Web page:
First fossils dug up at Bern train station

On the hunt for fossils at the Bern construction site NMBE/Rodriguez

Fossilised snails, pieces of bone, teeth and jaw fragments have been discovered at a construction site in the Swiss capital’s main railway station.

This content was published on March 29, 2021 - 17:38

During the construction of the new underground station of the Regional Transport Bern-Solothurn (RBS), rock layers have become accessible that would otherwise be hidden, the Natural History Museum Bern (NMBE) said on MondayExternal link.

This was a “unique opportunity” for the museum’s palaeontologists, it said. They are particularly interested in the Lower Freshwater Molasse, a rock layer that was formed about 20 million years ago, when Bern was subtropical.

The NMBE said construction projects such as the one in Bern were a stroke of luck when it came to researching the flora and fauna of that period. But “a keen eye is needed on the construction site to discover potentially fossiliferous rocks”, it added.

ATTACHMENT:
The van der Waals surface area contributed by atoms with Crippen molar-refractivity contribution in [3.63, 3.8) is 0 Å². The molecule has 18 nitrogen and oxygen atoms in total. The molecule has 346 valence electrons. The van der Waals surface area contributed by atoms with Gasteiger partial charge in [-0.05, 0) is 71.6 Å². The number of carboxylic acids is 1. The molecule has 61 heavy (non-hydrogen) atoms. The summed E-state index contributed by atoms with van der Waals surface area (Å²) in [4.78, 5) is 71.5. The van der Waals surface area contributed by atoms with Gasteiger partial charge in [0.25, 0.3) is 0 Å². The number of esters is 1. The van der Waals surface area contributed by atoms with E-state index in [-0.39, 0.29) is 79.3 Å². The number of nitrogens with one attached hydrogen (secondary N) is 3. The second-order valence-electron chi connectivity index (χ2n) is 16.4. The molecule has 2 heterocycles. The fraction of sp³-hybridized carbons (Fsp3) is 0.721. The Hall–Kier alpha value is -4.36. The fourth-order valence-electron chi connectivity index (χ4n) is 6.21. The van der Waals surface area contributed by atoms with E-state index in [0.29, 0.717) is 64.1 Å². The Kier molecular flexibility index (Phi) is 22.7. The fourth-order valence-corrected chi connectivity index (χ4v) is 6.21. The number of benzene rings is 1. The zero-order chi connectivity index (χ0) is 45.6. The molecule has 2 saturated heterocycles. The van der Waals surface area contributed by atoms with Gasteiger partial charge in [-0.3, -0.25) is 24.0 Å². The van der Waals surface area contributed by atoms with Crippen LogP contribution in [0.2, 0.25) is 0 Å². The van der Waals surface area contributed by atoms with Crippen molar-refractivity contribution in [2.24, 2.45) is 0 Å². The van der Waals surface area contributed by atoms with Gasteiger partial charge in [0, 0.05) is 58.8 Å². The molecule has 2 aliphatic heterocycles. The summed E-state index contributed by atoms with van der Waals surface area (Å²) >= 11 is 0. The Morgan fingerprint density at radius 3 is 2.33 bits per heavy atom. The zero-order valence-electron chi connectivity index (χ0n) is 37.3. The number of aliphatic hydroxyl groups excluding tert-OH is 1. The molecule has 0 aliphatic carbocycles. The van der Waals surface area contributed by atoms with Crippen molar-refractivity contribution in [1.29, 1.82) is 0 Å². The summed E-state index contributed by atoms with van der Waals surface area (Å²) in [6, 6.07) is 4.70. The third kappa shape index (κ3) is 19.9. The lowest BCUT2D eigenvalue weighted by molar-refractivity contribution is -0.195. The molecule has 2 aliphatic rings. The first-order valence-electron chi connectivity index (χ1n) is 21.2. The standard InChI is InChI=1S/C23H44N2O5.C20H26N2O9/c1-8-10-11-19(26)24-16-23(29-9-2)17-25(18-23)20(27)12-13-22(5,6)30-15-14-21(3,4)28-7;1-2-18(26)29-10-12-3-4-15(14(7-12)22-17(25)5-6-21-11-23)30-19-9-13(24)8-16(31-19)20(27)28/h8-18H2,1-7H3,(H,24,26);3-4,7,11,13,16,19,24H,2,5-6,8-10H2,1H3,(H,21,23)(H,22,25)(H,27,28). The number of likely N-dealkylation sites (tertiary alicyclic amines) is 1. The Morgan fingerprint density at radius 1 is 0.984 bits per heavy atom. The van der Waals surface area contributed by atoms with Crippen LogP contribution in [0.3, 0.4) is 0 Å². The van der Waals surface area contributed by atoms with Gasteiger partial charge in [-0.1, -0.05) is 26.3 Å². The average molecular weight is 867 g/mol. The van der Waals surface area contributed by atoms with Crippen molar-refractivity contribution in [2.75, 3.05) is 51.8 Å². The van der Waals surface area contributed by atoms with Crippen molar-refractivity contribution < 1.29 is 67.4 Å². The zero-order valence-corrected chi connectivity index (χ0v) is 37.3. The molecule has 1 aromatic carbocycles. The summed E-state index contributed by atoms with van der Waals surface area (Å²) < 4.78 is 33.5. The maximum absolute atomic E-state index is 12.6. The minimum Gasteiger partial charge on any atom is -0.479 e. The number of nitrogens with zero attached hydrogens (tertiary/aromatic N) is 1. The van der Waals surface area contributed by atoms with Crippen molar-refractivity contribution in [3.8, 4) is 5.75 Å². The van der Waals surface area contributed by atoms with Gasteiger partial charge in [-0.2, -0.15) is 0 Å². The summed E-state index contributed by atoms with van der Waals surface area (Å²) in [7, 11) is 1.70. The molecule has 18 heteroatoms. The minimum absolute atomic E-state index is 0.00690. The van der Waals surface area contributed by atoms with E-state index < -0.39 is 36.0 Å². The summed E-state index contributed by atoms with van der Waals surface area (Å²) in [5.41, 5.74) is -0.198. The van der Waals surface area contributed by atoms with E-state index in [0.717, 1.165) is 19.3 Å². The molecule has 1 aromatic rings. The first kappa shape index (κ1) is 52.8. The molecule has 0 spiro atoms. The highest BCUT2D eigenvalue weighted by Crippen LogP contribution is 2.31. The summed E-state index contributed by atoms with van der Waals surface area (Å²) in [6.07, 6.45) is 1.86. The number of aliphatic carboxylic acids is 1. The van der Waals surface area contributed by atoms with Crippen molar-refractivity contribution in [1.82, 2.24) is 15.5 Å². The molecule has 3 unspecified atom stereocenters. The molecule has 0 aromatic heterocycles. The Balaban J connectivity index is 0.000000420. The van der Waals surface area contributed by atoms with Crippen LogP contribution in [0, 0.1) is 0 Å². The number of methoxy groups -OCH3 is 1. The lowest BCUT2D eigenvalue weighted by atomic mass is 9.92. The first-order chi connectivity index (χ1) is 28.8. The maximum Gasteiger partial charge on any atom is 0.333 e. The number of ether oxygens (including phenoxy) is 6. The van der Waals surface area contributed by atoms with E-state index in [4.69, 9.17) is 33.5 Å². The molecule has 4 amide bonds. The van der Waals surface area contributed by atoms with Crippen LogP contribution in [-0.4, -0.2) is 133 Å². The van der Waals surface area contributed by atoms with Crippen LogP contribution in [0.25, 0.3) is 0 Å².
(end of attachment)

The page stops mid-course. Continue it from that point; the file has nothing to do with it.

The collected rocks are broken up back at the museum and examined for fossil remains. Any fossils are then carefully freed from the rock. Only then can they be analysed in detail under a microscope and classified.

It has long been known that exciting finds are possible in the area. The first fossils came to light in 1850 when convicts were working with picks on the construction of the road to the Tiefenau quarter. Fossils were also found and recovered at the construction site of the Neufeld Tunnel between 2006 and 2008.

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